November 7, 2021, Who Was with You on Heartbreak Hill, Book of Wisdom 3:1-9 – Mtr. Kathryn Boswell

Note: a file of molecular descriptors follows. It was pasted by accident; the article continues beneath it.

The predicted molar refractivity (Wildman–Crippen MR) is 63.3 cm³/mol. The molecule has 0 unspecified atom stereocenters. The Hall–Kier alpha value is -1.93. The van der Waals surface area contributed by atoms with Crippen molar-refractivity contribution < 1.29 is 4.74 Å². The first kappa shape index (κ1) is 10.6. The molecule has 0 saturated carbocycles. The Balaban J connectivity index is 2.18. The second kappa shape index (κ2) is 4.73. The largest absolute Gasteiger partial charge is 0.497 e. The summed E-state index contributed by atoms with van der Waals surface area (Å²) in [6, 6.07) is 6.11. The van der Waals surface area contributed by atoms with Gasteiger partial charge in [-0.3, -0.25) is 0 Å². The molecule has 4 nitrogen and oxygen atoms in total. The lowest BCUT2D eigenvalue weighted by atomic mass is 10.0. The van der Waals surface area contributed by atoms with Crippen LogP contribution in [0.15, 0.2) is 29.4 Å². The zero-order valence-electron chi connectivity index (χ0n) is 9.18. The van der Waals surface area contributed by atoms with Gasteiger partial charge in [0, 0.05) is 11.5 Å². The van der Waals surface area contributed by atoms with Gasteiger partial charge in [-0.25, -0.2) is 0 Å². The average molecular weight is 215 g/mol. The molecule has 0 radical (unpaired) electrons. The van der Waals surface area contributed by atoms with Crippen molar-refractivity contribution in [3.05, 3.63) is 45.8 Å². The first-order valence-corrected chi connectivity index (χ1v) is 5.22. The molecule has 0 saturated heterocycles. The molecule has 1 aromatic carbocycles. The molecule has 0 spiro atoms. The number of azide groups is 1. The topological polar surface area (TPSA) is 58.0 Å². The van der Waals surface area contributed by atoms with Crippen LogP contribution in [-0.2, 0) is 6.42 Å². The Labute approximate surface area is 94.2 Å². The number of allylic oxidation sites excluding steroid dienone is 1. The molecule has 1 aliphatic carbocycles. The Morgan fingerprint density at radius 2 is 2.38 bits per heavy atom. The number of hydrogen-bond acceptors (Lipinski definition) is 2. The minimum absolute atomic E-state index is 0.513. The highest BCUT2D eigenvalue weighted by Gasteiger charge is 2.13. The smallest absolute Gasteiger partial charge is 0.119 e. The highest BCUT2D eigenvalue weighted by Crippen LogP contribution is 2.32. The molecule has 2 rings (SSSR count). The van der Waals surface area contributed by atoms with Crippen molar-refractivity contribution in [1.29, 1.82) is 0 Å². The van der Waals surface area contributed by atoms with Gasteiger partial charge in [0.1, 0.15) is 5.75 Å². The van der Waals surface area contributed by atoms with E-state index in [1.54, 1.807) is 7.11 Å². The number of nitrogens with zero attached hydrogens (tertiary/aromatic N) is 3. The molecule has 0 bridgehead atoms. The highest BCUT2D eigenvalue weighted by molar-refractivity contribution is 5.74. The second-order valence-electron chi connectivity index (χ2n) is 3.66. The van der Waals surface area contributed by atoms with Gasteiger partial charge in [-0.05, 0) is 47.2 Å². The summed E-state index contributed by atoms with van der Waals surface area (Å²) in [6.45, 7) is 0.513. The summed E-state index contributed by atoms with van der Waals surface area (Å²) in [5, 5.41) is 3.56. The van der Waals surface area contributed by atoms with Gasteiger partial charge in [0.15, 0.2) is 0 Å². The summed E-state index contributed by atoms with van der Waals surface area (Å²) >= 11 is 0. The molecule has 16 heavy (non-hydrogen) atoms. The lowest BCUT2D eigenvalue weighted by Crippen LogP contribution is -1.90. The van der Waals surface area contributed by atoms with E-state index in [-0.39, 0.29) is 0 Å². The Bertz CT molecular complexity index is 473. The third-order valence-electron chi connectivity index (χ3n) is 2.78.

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Today, we celebrate the Feast of All Saints. In one way or another, the Church has celebrated this feast almost from its earliest days. As early as the third century, a man named Gregory Thaumaturgus (which means the “Wonder Worker”) wrote about a festival of martyrs. In the fourth century Ephrem the Deacon, who lived in Northern Greece, mentions that a feast day in remembrance of the saints was celebrated on May 13th, and John Chrysostom, who was a Bishop in Constantinople in the latter part of the 300’s, wrote that a festival of All Saints was observed there on the first Sunday after Pentecost. Which is all to say, it’s always been important for us as Christians to stop, and remember, and give thanks, for the people of God who came before us. The saints. Now, a lot of us have our roots in the Roman Catholic Church, and I think for us, in particular, it’s important to talk about who the saints are. We Catholics grew up with a great reverence for the heroes of our faith. Larger than life, and twice as holy, the Saints were Christians of a higher order than us plain old churchgoers. There were the “saints of old” like Francis of Assisi and Saint Theresa of Lisieux, Saint Peter and Saint Augustine. And there were living saints like Mother Teresa and the Pope. But, at least if you were raised the way I was raised, we would never have dared to number ourselves among the saints. And yet, that’s exactly what we are. We are the saints, we people of God. Here’s what Paul wrote to the people of the church in Corinth, “To the church of God that is in Corinth, to those sanctified in Christ Jesus, called to be saints together with all those who in every place call upon the name of our Lord Jesus Christ, both their Lord and ours.” “Together with all those…” That would be us, here in the church of God that is in Norwood, people sanctified in Christ Jesus, and calling upon the name of our Lord Jesus Christ. And that would also be the many, many faithful people who have been examples and guides to us in our own lives – our parents, teachers, pastors, friends – all the dear people whose names and witness we remember today, giving thanks to God for putting them in our lives. I heard a story on the news back in September, about the Boston Marathon. There were 20,000 people running the Marathon this year, but the story I heard was about 2 of those runners, a mother and daughter, Barbara Singleton and Beth Craig. Beth is a schoolteacher. But what made the mother-daughter team really newsworthy was that Barbara, her mother, has MS, and is confined to a wheelchair. As a team, they ran the whole course, 26.2 miles, Beth pushing her mother in a wheelchair all the way. It took them 7 hours and 15 minutes, but they made it to the finish line, together. And, as I’ve been thinking about the saints in our lives, it seems to me that we’ve all had times when it was really hard, sometimes even impossible, to keep going without their help. It might have been at the time of some tragedy in our lives, a death or a divorce or an illness. It might have been a time of discouragement or anxiety. It might have been one of those times in our lives when we had brought down all kinds of trouble on ourselves through our own foolishness, and needed somebody to talk some sense in us. Or we might just have needed someone to walk alongside us, some good companionship. Whatever we needed, our saints were there for us, these dear people we remember today – surely some of the very greatest gifts God gives to us. None of them were perfect, any more that we are perfect. But God knew they were the ones we needed. We see in the Scriptures how much God’s people need the support of other saints. Even those capital “S” saints we read about in the Gospels, and the Acts of the Apostles, even the great Bible heroes needed the support of the saints around them. There are no Lone Rangers in the church. When Saint Paul had had his great vision of Jesus Christ, when he’d been converted and filled with the Holy Spirit, he faced one of his greatest obstacles, and that was that the other Christians didn’t trust him. And it was no wonder, because he had a reputation for terrorizing Christians and having them thrown in prison, and worse. But it was Barnabas, whose name, most appropriately, means “son of encouragement,” who brought Paul into their midst and convinced them that he was a changed man. It was because of Barnabas that Paul was able to be accepted, and trusted, by the other followers of Christ. Paul certainly became one of the great capital “S” saints, evangelist and theologian and the founder of many congregations. But it was the friendship of Barnabas that first brought him into the fellowship of the believers. And Barnabas was Paul’s companion in many of his missionary journeys, along with other saints, Timothy, and Silas and Mark, Priscilla and Aquila, and many others, we can be sure, whose names didn’t make it into the official reports, but who were there for Paul when he needed them. When Mary the mother of Jesus had had her encounter with the angel Gabriel, who told her that she was going to be with child, and that her child was going to be the Son of God, the first thing she did was to pack a bag and go up into the hills to visit her cousin Elisabeth. She had so much ahead of her in the months to come: the reaction of her husband, Joseph, the condemnation of her neighbors, the hardship of the pregnancy itself, coming all unexpected as it had, not to mention all the wonder and awe of what the angel had said to her. Mary couldn’t possibly face all that without the support and presence of another saint. About 20 miles or so into the Boston Marathon there is well-known hill. It begins after the shops at Center Street in Boston, and it rises a half-mile to Hammond Street. It’s a challenging hill, but not horribly steep. But coming 20 ½ miles into the race, it’s the toughest stretch in the whole course. Which is why it’s been given the name “Heartbreak Hill.” When I think of Beth Craig pushing her mother’s wheelchair in the Boston Marathon, I try to imagine what it must have been like for both of them to face that hill. They were hours into the race, and they came to this hill that stretches on for half a mile, knowing that then they have another 6 miles to go after that. But they faced it together. They kept going, and they crossed the finish line. Haven’t we all had our “Heartbreak Hills,” obstacles that seemed too big for us to handle – obstacles that were, in fact, actually too big for us to handle – on our own. But God gives us to one another, so that when we come to those hills, weary and worn and sad, as the hymn goes, we have someone to run with us, someone to encourage us, or sometimes even someone to give us a push when we just can’t go on. That’s the gift of the saints, whose names and lives we remember today: they are the love and presence of God with us, in human form. Because we are all the saints, called to be the love and presence of God to one another, as we travel this life together. And we all look forward, together, to the finish line, which is life and peace, shining out in the kingdom of our God forever. I want to close by reading again the words from the Wisdom of Solomon: The souls of the righteous are in the hands of God, no torment shall ever touch them. In the eyes of the unwise they did appear to die, their going looked like a disaster, their leaving us, like annihilation; but they are in peace. If they experienced punishment as men see it, their hope was rich with immortality; slight was their affliction; great will their blessings be. God has put them to the test and proved them worthy to be with him; he has tested them like gold in a furnace, and like a sacrificial burnt offering he accepted them. When the time comes for his visitation they will shine out; as sparks through the stubble, so will they. They shall judge nations, rule over peoples, and the Lord will be their king forever. Those who trust in him will understand the truth, those who are faithful will live with him in love; for grace and mercy await those he has chosen.